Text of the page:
Filipino protesters on Monday said Chinese Coast Guard ships blocked and sprayed them with water as they sailed to a disputed shoal at the West Philippine Sea (South China Sea) to plant a Philippine flag on Independence Day, June 12.
China claims most of the strategic and resources-rich sea and has controlled Scarborough Shoal, just 230 kilometers off the main Philippine island of Luzon, since a 2012 standoff with the Philippine Navy.
The Kalayaan Atin Ito (Freedom This is Ours) group said 16 of its members arrived near the shoal early on Sunday, Philippine Independence Day, and their boat was promptly blocked by two Chinese Coast Guard vessels.
“Five of us attempted to swim to the rock to plant the Philippine flag and the UN flag but they harassed us,” the group’s coordinator Vera Joy Ban-eg, told Agence France-Presse via text message.
“They chased us with their two speed boats and blocked our path, sprayed water on us.
Two of the swimmers, however, were able to reach the ring of the shoal and raised the Philippine flag.”
The incident comes at a particularly tense time in the long-running dispute between the Philippines and China over Scarborough Shoal and other parts of the sea claimed by both.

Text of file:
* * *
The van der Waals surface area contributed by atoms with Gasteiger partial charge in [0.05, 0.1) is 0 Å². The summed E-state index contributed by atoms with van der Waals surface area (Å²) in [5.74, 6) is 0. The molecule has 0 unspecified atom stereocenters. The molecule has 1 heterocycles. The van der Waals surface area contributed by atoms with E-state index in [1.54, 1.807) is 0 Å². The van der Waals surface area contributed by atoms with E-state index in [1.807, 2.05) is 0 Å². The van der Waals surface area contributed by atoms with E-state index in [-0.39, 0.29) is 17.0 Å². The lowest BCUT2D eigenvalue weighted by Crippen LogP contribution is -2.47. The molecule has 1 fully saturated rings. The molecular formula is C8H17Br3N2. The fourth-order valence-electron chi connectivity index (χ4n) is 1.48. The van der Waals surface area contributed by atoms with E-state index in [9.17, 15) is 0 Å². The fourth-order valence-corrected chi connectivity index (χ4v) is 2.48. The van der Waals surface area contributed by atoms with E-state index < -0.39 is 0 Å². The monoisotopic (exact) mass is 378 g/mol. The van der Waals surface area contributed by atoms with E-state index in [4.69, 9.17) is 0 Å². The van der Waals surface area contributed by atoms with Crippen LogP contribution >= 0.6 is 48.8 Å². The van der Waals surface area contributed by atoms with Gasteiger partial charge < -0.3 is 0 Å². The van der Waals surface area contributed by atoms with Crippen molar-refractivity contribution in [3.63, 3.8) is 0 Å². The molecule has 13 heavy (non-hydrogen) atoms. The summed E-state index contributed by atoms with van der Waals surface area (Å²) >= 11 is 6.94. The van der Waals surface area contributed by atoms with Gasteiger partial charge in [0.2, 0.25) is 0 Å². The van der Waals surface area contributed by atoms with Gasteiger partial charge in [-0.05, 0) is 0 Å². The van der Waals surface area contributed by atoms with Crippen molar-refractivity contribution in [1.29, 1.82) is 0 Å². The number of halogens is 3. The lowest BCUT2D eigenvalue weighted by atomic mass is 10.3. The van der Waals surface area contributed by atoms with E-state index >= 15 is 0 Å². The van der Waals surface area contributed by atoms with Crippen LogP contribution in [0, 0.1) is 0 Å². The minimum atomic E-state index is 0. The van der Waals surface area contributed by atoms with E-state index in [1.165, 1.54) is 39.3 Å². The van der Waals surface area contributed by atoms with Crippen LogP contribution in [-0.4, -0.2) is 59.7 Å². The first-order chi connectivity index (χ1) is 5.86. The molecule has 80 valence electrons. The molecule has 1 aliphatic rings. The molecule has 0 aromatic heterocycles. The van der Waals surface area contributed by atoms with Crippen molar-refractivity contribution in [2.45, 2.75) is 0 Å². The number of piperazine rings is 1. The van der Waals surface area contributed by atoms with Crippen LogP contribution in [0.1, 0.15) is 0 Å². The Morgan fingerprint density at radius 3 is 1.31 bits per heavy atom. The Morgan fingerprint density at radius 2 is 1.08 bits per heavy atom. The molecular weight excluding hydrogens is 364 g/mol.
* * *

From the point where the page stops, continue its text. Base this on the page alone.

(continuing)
China insists it has sovereign rights to nearly all of the sea, even waters close to the shores of its neighbors.
Aside from the Philippines, other claimants are Vietnam, Malaysia, Brunei Darussalam and Taiwan.
Philippine President Benigno Aquino 3rd’s administration has taken China to a UN-backed arbitration tribunal in a bid to have Beijing’s territorial claims declared illegal.
A ruling is widely expected over the next few weeks, although China does not recognize the arbitration and has reacted angrily to the Philippines’ legal efforts.
Kalayaan Atin Ito had organized trips to Philippine-claimed or -controlled South China Sea islands in the past, sending 47 Filipino youth by boat to Filipino-garrisoned Thitu Island in the Spratly group in December.
The Philippine government previously said it recognizes the group’s patriotism but has discouraged such trips, owing to safety concerns.
The group posted video clips and pictures of its latest trip on its Facebook wall.
One clip showed a group of young men and women singing the Philippine national anthem while they stood on the deck of a wooden-hulled boat flying Philippine and United Nations flags.
A larger, white-hulled vessel is seen shadowing the Filipino vessel from behind.
Ban-eg said 15 young Filipinos and an American took part in the protest sail but did not identify the foreigner beyond calling the person a “volunteer.”
A Chinese Embassy spokeswoman in Manila told AFP that it may comment later. AFP